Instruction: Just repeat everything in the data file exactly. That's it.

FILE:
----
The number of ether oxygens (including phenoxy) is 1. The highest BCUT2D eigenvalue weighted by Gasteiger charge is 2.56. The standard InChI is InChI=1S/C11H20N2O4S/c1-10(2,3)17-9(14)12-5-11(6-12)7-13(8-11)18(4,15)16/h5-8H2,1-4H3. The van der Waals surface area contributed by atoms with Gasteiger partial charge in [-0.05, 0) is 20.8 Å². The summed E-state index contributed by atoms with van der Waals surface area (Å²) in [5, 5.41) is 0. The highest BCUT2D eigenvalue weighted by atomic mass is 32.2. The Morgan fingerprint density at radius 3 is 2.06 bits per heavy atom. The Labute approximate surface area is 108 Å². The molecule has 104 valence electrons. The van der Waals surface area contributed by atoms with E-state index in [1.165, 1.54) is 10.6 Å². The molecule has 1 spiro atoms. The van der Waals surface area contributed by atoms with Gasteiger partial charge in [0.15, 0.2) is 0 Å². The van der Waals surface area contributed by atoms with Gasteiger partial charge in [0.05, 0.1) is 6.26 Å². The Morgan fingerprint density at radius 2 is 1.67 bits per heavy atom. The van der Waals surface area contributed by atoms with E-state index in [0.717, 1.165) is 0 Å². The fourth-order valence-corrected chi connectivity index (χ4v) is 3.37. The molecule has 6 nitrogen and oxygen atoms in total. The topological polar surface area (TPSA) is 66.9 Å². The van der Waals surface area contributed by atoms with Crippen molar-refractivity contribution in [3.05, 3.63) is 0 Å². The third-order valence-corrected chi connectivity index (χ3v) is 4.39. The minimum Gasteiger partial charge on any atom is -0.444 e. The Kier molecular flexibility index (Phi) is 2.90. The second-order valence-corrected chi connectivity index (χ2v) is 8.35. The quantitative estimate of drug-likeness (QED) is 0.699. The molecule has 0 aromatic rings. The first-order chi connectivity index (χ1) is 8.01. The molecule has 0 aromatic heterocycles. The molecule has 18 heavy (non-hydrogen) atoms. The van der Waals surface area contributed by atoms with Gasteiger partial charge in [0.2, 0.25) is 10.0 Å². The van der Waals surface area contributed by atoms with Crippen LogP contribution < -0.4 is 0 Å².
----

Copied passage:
The number of ether oxygens (including phenoxy) is 1. The highest BCUT2D eigenvalue weighted by Gasteiger charge is 2.56. The standard InChI is InChI=1S/C11H20N2O4S/c1-10(2,3)17-9(14)12-5-11(6-12)7-13(8-11)18(4,15)16/h5-8H2,1-4H3. The van der Waals surface area contributed by atoms with Gasteiger partial charge in [-0.05, 0) is 20.8 Å². The summed E-state index contributed by atoms with van der Waals surface area (Å²) in [5, 5.41) is 0. The highest BCUT2D eigenvalue weighted by atomic mass is 32.2. The Morgan fingerprint density at radius 3 is 2.06 bits per heavy atom. The Labute approximate surface area is 108 Å². The molecule has 104 valence electrons. The van der Waals surface area contributed by atoms with E-state index in [1.165, 1.54) is 10.6 Å². The molecule has 1 spiro atoms. The van der Waals surface area contributed by atoms with Gasteiger partial charge in [0.15, 0.2) is 0 Å². The van der Waals surface area contributed by atoms with Gasteiger partial charge in [0.05, 0.1) is 6.26 Å². The Morgan fingerprint density at radius 2 is 1.67 bits per heavy atom. The van der Waals surface area contributed by atoms with E-state index in [0.717, 1.165) is 0 Å². The fourth-order valence-corrected chi connectivity index (χ4v) is 3.37. The molecule has 6 nitrogen and oxygen atoms in total. The topological polar surface area (TPSA) is 66.9 Å². The van der Waals surface area contributed by atoms with Crippen molar-refractivity contribution in [3.05, 3.63) is 0 Å². The third-order valence-corrected chi connectivity index (χ3v) is 4.39. The minimum Gasteiger partial charge on any atom is -0.444 e. The Kier molecular flexibility index (Phi) is 2.90. The second-order valence-corrected chi connectivity index (χ2v) is 8.35. The quantitative estimate of drug-likeness (QED) is 0.699. The molecule has 0 aromatic rings. The first-order chi connectivity index (χ1) is 8.01. The molecule has 0 aromatic heterocycles. The molecule has 18 heavy (non-hydrogen) atoms. The van der Waals surface area contributed by atoms with Gasteiger partial charge in [0.2, 0.25) is 10.0 Å². The van der Waals surface area contributed by atoms with Crippen LogP contribution < -0.4 is 0 Å².